Fast forward nearly 25 years. It’s a warm June day in Seattle. Jason has just finished a photoshoot at Hec Edmundson Pavilion, the Husky home court, where he still spends a good deal of time. After leaving the gym, he drives expertly along Lake Washington Ship Canal and south to downtown. It’s a route he knows by heart.

Reaching the WAC in impressive time, Jason parks and walks. The post-pandemic reopening of downtown hasn’t kicked in yet, and only a few people join him on the sidewalk. The lobby to Rainier Tower, home to Marsh insurance brokerage, is empty. Jason swipes a keycard in the elevator and rides to the 19th floor. Standing at the windows of his corner office, he takes in the view. The WAC Clubhouse rises 21 stories just a block away.

“I cannot wait to get back to utilizing the Club how I used to use it and to seeing people,” Jason says.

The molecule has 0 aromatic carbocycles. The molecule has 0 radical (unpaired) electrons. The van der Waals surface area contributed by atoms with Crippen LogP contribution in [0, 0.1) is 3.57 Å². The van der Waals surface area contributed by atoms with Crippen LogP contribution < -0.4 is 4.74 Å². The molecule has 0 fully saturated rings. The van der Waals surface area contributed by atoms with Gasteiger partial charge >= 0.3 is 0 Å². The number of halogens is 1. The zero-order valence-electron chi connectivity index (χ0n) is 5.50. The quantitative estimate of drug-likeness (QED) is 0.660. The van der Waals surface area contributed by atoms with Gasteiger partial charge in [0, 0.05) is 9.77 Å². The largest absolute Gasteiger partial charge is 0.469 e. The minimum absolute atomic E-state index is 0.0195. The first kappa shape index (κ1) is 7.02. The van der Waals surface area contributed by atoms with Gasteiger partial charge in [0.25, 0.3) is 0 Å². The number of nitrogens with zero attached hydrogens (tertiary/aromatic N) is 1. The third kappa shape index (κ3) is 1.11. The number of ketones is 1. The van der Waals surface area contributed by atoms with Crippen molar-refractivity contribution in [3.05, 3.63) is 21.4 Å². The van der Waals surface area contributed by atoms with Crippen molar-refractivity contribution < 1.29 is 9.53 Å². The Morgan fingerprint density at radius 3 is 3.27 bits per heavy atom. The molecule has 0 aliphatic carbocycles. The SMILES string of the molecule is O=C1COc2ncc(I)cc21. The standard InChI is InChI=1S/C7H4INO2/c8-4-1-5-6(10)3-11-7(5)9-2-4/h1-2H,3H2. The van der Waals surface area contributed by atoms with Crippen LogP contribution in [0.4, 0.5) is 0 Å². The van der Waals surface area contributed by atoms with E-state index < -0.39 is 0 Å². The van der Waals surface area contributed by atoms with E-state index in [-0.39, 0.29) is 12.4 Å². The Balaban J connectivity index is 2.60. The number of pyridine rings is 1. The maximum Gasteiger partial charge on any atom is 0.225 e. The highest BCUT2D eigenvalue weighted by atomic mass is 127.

Jason joined the WAC in 2003 and began volunteering on Club committees in 2012. He has served on the Membership & Marketing, Finance, Athletic, and House committees. He joined the Board of Governors in 2014 and took over as Chairman of the Board this August.

“Jason has a great history of leadership, and he has earned this role,” WAC President & CEO Chuck Nelson says. “He has great passion for the WAC, a strong business and community sense, and we look forward to working with him to create a great year for the membership and the Club.”

The one-year Chairman’s appointment is the Club’s highest member-held position and comes with a full calendar of meetings and events. With any luck, Jason will be toasting the WAC’s 91st anniversary at Jubilee this December, surrounded by hundreds of fellow members.